I held her for a moment before she released herself and wrapped her arm around mine. Although smaller, she was the stronger of the two of us at the moment, and led the arduous trudge back to my mother’s rustic duplex—a “house” that could pass for little more than a glorified shack.
We wandered slowly to the snow-covered porch, taking our time on the dilapidated steps as we got up to the house. With the snow hazard now behind us there was little excuse for my stumbling around the dimly-lit kitchen. Still, I needed help to make it through the clutter, which my good friend was willing to provide. She set me down on the narrow dumpster dived couch, taking off her wool jacket and making a small space for herself. The most I could accomplish was to keep from falling off the couch by resting my head on an ornate bargain pillow. She, on the other hand, sat almost regally (without the pretentious posture) in a yellow polo and black skirt with winter leggings. She was more versed, and hence more capable, while binge drinking.
“So, you’re too wasted to walk a couple blocks home. Feel any better?”
I rolled my eyes, managing instead to raise my head enough to see her draw a cigarette from her purse. She held it between her lips, lit it, and then placed the red lip gloss-stained filter into my mouth. The slow intoxicating burn tasted of cherry as it ventured down my throat exploring my lungs, carrying my mind along on its brief but vigorous journey. The sweet saccharine alleviated any guilt American television insisted I should feel.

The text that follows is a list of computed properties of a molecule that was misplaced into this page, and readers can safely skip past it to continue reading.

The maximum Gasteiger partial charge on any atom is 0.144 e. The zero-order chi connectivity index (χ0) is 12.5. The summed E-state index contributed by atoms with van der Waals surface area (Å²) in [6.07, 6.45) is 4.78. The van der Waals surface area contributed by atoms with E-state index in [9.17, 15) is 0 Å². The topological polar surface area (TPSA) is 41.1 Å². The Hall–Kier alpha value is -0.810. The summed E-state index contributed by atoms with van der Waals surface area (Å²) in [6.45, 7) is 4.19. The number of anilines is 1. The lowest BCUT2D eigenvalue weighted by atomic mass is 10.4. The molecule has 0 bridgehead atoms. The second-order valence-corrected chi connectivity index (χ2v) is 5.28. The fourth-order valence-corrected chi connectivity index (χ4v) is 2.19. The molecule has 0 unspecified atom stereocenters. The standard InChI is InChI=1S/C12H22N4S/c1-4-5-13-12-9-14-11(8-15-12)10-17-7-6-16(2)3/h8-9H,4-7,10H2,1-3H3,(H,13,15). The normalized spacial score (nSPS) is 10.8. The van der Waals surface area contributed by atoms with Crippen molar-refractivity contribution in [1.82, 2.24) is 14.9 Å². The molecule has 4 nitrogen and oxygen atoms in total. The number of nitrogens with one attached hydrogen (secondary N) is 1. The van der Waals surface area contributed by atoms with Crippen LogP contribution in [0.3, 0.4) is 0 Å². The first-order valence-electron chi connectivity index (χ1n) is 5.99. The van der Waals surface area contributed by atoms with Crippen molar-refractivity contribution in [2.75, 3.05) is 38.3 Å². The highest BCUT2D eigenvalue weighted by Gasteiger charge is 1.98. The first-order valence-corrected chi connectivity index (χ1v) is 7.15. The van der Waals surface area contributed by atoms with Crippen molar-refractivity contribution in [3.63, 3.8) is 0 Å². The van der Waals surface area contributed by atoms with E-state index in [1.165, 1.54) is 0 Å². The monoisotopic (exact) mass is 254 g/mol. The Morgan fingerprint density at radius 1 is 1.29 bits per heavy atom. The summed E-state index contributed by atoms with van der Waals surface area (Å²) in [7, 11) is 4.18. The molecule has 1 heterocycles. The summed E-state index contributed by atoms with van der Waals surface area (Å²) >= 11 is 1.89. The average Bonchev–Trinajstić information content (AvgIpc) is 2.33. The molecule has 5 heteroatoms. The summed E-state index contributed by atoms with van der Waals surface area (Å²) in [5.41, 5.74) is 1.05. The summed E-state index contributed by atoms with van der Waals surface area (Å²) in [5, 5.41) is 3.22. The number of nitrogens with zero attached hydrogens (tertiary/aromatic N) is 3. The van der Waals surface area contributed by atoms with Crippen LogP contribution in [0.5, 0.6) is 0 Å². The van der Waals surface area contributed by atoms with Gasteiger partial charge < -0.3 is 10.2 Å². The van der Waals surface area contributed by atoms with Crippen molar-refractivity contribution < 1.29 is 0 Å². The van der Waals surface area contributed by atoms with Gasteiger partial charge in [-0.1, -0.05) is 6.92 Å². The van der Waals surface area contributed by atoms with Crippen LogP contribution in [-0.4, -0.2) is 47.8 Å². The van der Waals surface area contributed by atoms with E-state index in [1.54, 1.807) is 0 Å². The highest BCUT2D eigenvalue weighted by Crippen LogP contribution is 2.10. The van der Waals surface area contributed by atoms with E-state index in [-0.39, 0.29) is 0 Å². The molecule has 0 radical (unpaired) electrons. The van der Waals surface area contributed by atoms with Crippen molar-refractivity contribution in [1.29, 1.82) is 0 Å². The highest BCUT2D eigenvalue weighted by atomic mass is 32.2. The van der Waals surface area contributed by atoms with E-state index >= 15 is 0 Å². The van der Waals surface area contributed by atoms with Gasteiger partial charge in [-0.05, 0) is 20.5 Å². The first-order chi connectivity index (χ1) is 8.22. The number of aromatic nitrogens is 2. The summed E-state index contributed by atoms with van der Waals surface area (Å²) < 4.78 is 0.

“What are we gonna do with you…”
Shifting my focus from the blurry neon clock that had to be lying about how late (or early) it was, I could see her shaking her head. I knew I was in a bad place, both physically and emotionally; that I should be trying to get out of it or at least do a little something to tidy up while I was there, but there was simply nothing. Nothing but a friend who was willing to sit and wait it out with me. But even patience doesn’t last forever, and seeing the disappointment in her eyes made that clear.
“I’m sorry. I’m tryin’ to try. I really am. I just don’t know how to fix this mess.”
“I don’t either. Wish I did, but it’s not like my life’s any better. All I can tell you is to not give up. I’ll be here to help you as long as you let me. Honestly, I don’t know if you’ll get better or not. But I know you won’t if you don’t try.”
I nodded with inebriated lethargy. It became clear that I had someone in my life I could count on, so long as I was willing to be someone worth waiting for. As long as I was willing to try, I had someone who was willing to assist. Most importantly, however, I realized that no one was going to save me. She was there to help, but if I didn’t want to lose my last friend, then I couldn’t continue on like this. If I was to be the father my children would need me to be again someday, then I had to start by saving myself.
Seems like there should be more to the story, and of course there always is, but sometimes now is all we get. This is a lesson I learned from an old friend who stayed up all night drinking with me watching old movies in spite of her own problems. This is lesson I learned from a good friend who was willing to drop everything to get lost with me, and didn’t care if we found our way home so long as we found a way to get by. This is a lesson I learned from my best friend on a regular old night just before Christmas.